I’ve had the pleasure and the privilege of doing ministry in 50-60 nations over these last 43 years, things I could have imagined myself doing. But God did it because I said yes to Him! By becoming hanare, set apart, separated to God. By inviting His abiding presence. But most of all, by trusting in Him.

“Don’t let your hearts be troubled. Trust in God, and trust also in me.” (John 14:1 NLT)

The most difficult thing for us to do in our humanity is to trust God. We can have the faith of a mustard seed to move a mountain. But it’s another thing to trust him.

It’s a new day dawning, but we can be sure the devil will try to discourage us by telling us we’re good enough or worthy enough or smart enough. He may try to tell us the grass is greener on the other side. In fact, the ones God wants to use the most are the ones the devil tries to discourage the most. Romans 12 tells us we can battle these lies by renewing our minds with the washing of the word. We need His word and His manifest presence so we can stand against the devil when he begins to say, “Who cares? Just jump. It’s not worth it.”

Sometimes we don’t know it’s worth it because we haven’t developed enough of a track record to have the stories yet. But the stories are coming! The stories are out there. And the more we fix our eyes on Jesus, the author and finisher of our faith, the more we will see and experience the places and stories we can’t see or imagine right now. When we make the choice to trust Him, we enter into a place that is free from our past and move into what God has for us now, a hanare season to be set apart for Him.


“Do not remember the former things, nor consider the things of old. Behold, I will do a new thing, now it shall spring forth; shall you not know it? I will even make a road in the wilderness and rivers in the desert.” (Isaiah 43:18-19 NKJV)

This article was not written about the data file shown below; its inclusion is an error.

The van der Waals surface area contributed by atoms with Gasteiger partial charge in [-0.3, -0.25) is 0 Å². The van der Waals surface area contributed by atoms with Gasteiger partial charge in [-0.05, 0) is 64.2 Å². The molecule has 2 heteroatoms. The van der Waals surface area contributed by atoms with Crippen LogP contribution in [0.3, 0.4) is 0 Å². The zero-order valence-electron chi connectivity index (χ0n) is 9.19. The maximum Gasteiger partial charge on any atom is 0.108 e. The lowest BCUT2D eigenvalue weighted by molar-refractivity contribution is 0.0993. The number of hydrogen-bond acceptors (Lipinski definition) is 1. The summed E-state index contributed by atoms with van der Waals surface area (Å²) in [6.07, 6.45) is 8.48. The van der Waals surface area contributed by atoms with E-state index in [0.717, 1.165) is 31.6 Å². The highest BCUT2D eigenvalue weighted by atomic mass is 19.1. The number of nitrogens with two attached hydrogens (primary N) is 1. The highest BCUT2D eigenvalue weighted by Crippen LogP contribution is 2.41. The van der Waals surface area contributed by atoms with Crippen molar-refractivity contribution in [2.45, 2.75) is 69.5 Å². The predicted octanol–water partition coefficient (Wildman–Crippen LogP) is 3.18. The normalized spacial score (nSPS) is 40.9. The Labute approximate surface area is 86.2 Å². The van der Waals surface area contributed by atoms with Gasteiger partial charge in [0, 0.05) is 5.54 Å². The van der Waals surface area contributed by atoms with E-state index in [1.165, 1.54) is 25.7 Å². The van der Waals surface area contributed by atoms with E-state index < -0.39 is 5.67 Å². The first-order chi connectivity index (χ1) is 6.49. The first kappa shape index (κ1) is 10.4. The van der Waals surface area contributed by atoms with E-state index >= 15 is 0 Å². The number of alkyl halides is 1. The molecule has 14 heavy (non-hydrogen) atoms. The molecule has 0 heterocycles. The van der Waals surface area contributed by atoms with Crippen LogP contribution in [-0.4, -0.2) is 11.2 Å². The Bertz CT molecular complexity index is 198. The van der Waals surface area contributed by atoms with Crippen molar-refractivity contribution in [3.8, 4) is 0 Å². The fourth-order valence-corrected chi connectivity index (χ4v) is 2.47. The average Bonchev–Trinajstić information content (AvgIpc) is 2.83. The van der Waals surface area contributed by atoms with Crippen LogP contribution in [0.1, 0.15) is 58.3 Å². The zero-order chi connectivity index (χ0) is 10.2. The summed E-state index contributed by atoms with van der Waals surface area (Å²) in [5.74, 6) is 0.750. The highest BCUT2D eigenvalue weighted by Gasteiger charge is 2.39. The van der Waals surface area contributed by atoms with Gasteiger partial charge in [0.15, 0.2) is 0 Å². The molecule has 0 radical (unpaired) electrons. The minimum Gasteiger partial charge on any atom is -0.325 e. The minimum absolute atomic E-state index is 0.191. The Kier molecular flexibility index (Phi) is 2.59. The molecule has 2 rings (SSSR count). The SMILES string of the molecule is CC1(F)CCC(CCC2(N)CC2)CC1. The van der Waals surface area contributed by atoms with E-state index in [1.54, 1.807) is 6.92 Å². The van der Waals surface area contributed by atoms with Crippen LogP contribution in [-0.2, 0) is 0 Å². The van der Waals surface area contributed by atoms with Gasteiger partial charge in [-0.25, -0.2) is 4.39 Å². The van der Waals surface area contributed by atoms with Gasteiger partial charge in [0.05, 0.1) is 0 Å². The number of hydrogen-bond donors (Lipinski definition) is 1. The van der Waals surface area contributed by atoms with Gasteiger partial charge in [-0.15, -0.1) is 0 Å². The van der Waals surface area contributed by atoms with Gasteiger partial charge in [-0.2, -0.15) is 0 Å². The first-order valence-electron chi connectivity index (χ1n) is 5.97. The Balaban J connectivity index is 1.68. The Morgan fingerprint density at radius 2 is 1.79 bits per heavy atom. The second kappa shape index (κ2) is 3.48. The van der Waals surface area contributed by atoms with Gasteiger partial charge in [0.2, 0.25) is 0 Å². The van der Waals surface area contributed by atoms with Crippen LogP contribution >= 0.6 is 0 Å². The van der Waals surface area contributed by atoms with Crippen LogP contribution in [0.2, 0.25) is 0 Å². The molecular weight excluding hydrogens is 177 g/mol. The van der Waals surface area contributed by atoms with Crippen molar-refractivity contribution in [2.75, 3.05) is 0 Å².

We are living in a time when resistance to the Gospel is skyrocketing, Biblical truth is viewed with indifference or even hostility, and weekly church attendance is on the decline. That’s why it is so vitally important that we equip and restore the Church as a cornerstone in the community and a lighthouse to the lost and hurting so we can be prepared for those He brings to us!

I sense right now we are in a new season of evangelism that won’t be cumbersome or difficult, like the days when we spent hours out on the streets. Instead, I believe, God is going to do the evangelism. Scales are going to come off people’s eyes about so many areas of life where evil has replaced good. They’re going to wake up and want to get saved! The question is: Are we ready disciple them?

We were each created for such a time as this. We don’t have to compare ourselves with anybody else. John 14 tells us that in our Father’s house are many rooms—which tells me there is room enough for each of us and the unique gifts He has given us to use together for His glory.

When we’re standing on the cliff, when we’re in that place of challenge, when the devil is lying to us, we must remind yourselves that God has a greater plan—He has not forgotten us because He is a good, good Father and He wants to take us to a victorious, glorious, magnificent future!

“Then your light will break out like the dawn, And your healing (restoration, new life) will quickly spring forth; Your righteousness will go before you [leading you to peace and prosperity], The glory of the LORD will be your rear guard.” (Isaiah 58:8 Amplified Bible)

When we choose to abide in Him, trust Him, and set ourselves apart, the lies of the enemy fall to the wayside and a new day dawns before us. As I’ve grown older, and hopefully wiser, I’ve learned by experience that God is always faithful.

It is a privilege to serve the Lord, to say yes to all He has for us. We can trust Him because He will never lead us astray. And I’ll say this until the He takes me to be in His presence: It’s worth it!